“If each of the candidates was NOT standing for office, then which of the other candidates would they vote for?”

As the last of my verbalised syllables reverberated off into the present quiet, an awkward silence fell upon the assembly, and lasted for some thirty seconds. You could  even hear a pin drop upon the threadbare carpet of that junior common room just then. Eventually the first candidate admitted that they were unprepared for this question, before dwindling away in a burbling fashion. None of the others did any better.

Eventually the Chair of the meeting asked for any other questions. Dissatisfied with the outcome, I headed out for the college bar, its incumbents, and its pinball machine which all provided far more solaceful company.

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I still think there has to be more to life than politics.

Mondegreens And Mumpsimi

A mondegreen is a misheard word, phrase, or song lyric that forever after is remembered and used as if it was the genuine article. This is an international and multicultural phenomenon with alternative synonyms for it including Hobson-Jobsons, soramimi, malapropisms and eggcorns.

Examples abound: “Old-timers disease”, “spectaclear”, “chimleys”, “immunogoblins”, “nucular”, etcetera.

A Mumpsimus has been defined as a “traditional custom obstinately adhered to however unreasonable it may be”, as well as “someone who obstinately clings to an error, bad habit or prejudice, even after the foible has been exposed and the person humiliated; also, any error, bad habit, or prejudice clung to in this fashion”.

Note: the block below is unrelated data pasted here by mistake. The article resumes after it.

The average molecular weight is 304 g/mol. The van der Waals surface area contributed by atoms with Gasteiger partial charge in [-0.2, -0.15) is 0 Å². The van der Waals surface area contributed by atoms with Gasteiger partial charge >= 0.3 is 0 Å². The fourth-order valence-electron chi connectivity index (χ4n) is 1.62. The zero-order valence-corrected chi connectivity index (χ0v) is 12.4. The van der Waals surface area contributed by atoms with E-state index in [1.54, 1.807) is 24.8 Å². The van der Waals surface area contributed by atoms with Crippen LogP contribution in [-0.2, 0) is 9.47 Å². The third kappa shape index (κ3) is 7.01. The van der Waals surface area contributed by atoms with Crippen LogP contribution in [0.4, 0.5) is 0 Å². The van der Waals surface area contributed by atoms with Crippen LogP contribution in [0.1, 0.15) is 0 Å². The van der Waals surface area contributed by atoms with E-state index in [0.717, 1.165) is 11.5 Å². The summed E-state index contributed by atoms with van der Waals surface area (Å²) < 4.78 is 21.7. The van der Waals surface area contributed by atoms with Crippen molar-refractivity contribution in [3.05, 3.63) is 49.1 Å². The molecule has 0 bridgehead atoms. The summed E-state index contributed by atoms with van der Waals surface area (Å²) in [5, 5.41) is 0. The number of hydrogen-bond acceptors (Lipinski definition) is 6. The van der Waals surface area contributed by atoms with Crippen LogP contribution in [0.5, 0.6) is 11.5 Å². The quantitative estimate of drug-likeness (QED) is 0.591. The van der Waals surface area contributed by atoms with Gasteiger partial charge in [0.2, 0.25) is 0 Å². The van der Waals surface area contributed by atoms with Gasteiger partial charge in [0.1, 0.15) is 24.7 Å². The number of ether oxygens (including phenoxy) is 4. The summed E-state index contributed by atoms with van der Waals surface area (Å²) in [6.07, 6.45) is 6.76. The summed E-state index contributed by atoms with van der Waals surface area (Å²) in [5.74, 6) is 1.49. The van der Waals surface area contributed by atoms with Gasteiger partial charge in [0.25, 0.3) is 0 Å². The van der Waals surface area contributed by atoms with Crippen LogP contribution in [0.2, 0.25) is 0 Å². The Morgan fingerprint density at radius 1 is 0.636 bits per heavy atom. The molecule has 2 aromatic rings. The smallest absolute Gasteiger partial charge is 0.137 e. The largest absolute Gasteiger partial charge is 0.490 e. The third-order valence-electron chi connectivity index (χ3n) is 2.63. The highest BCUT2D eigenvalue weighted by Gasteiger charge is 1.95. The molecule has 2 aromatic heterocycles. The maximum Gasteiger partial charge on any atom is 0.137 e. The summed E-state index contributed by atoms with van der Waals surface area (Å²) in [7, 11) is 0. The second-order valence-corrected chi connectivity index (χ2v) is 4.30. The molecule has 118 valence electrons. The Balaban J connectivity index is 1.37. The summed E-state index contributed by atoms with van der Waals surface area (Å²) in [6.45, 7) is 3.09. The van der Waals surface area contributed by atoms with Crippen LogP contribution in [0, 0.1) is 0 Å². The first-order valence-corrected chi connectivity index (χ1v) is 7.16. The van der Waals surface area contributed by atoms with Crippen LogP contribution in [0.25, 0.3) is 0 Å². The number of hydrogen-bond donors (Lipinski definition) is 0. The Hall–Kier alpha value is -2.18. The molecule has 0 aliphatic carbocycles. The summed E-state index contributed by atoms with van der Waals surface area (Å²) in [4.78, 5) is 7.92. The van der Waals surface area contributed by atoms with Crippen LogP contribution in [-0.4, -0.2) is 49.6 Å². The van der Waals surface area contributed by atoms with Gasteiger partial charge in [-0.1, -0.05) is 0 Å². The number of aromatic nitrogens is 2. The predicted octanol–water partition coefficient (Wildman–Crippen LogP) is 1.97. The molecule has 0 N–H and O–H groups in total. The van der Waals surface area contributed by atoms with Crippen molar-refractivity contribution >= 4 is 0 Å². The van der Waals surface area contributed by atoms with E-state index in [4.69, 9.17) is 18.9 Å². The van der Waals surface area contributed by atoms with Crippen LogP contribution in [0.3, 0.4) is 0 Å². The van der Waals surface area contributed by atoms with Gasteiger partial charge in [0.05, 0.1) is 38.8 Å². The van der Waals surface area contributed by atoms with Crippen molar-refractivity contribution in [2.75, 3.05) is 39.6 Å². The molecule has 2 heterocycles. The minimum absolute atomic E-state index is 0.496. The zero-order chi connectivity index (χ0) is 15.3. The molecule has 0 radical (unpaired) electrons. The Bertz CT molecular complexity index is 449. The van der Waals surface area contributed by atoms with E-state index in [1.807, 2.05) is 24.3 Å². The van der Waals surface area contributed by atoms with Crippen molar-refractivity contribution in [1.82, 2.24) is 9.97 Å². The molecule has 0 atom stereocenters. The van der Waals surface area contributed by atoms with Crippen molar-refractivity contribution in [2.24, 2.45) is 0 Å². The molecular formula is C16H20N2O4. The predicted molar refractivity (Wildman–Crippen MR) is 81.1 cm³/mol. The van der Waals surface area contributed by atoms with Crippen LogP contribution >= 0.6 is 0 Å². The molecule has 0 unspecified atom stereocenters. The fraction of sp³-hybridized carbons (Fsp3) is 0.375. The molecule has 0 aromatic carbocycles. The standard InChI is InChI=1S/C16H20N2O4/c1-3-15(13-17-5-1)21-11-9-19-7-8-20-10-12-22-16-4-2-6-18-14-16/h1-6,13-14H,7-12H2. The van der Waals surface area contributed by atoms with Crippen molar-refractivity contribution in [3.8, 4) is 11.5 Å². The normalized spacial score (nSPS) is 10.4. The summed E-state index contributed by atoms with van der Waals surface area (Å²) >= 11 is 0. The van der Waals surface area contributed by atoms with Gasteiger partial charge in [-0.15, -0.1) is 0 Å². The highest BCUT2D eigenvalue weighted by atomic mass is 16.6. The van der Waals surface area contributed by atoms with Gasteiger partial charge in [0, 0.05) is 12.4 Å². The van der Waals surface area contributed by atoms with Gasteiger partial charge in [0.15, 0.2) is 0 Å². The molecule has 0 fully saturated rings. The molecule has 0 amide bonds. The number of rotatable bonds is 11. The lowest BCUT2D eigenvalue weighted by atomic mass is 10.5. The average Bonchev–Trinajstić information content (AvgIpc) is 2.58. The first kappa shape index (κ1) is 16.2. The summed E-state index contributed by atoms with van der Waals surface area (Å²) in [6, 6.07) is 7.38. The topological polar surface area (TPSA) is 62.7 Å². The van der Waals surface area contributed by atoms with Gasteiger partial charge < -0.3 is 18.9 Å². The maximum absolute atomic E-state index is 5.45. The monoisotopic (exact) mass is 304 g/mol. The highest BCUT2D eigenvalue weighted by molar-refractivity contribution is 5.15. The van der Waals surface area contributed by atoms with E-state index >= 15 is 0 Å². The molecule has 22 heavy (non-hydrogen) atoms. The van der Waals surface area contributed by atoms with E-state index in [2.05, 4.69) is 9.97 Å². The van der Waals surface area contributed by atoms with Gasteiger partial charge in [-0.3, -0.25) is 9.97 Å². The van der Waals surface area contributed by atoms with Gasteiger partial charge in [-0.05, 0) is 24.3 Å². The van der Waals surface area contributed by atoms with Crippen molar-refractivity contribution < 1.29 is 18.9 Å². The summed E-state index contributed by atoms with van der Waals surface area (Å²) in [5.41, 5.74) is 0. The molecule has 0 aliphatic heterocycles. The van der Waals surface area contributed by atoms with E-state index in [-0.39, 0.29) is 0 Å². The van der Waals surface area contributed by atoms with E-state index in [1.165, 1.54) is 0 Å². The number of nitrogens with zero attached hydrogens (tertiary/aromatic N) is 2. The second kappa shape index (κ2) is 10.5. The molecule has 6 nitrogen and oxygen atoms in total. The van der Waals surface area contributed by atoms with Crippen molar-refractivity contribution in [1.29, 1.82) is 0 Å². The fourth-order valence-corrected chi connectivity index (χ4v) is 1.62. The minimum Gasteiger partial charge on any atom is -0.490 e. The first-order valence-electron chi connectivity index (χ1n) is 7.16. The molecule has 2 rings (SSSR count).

I confess to being a bit of a mumpsimus myself. I thank my reverend mother for this gift. She was most definitely talented at liquidising ideas and words into some entirely new parrot-dimes.

One Sunday lunch, the whole family of eight of us was eating her wonderful roast lamb dinner and several glasses of wine had been sunk by all. At a pause in the banter, Mater asked if any of us had seen the new film starring Daniel Day-Lewis, about the severely disabled Irish author and artist Christy Brown, called:

“Mind My Foot”

We all of us scratched our heads mentally for a few moments before realising she had meant “My Left Foot”!

For ten minutes and more we all rolled around on the floor laughing at this mondegreen, though never at our mother. With such inspired but un-self-willed genius she had actually invented a better title for the movie and book. I still laugh to this day when I remember that meal.

Anyway, her gift passed onto me, and I commonly mishear and misunderstand a lot of what floods my ears ever since. For instance, this trashy pop-rock song was playing on the radio in 2003, while I was busy in theatre dealing with a leaking aortic aneurysm. Such a case is the most labour intensive of all for the anaesthetist: Blood loss is galore, haemodynamic instability is epic, and mortality is pacing up and down impatiently outside the door like an expectant father. I was squeezing bags of blood into this patient faster than I could complete the paperwork while I formulated my explanation for the coroner….

Then this rocky little ditty came over the airwaves:

Honestly, I thought the lyrics were “I believe in a thing called BLOOD”!